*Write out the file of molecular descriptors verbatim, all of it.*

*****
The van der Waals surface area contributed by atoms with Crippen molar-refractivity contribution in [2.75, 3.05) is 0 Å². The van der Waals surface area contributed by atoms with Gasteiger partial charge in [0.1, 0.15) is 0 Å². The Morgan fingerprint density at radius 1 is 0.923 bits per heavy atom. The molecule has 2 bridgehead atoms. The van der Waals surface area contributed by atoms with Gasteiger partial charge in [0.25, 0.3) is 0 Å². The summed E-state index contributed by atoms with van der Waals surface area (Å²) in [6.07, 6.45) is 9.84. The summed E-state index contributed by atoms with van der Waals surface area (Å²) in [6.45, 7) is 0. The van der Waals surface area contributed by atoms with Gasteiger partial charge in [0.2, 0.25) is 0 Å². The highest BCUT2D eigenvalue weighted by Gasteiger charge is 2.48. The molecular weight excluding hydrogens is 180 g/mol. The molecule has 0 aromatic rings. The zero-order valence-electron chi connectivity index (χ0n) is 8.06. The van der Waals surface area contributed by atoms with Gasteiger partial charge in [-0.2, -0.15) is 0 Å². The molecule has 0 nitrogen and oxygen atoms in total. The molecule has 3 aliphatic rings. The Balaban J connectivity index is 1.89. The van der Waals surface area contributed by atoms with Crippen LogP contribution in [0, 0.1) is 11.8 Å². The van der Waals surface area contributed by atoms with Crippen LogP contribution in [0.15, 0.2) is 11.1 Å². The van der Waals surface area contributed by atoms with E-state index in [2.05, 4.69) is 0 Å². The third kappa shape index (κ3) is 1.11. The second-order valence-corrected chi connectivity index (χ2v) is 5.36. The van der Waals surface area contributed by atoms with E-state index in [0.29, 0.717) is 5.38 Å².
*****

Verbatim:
The van der Waals surface area contributed by atoms with Crippen molar-refractivity contribution in [2.75, 3.05) is 0 Å². The van der Waals surface area contributed by atoms with Gasteiger partial charge in [0.1, 0.15) is 0 Å². The Morgan fingerprint density at radius 1 is 0.923 bits per heavy atom. The molecule has 2 bridgehead atoms. The van der Waals surface area contributed by atoms with Gasteiger partial charge in [0.25, 0.3) is 0 Å². The summed E-state index contributed by atoms with van der Waals surface area (Å²) in [6.07, 6.45) is 9.84. The summed E-state index contributed by atoms with van der Waals surface area (Å²) in [6.45, 7) is 0. The van der Waals surface area contributed by atoms with Gasteiger partial charge in [0.2, 0.25) is 0 Å². The highest BCUT2D eigenvalue weighted by Gasteiger charge is 2.48. The molecular weight excluding hydrogens is 180 g/mol. The molecule has 0 aromatic rings. The zero-order valence-electron chi connectivity index (χ0n) is 8.06. The van der Waals surface area contributed by atoms with Gasteiger partial charge in [-0.2, -0.15) is 0 Å². The molecule has 0 nitrogen and oxygen atoms in total. The molecule has 3 aliphatic rings. The Balaban J connectivity index is 1.89. The van der Waals surface area contributed by atoms with Crippen LogP contribution in [0, 0.1) is 11.8 Å². The van der Waals surface area contributed by atoms with Crippen LogP contribution in [0.15, 0.2) is 11.1 Å². The van der Waals surface area contributed by atoms with E-state index in [2.05, 4.69) is 0 Å². The third kappa shape index (κ3) is 1.11. The second-order valence-corrected chi connectivity index (χ2v) is 5.36. The van der Waals surface area contributed by atoms with E-state index in [0.29, 0.717) is 5.38 Å².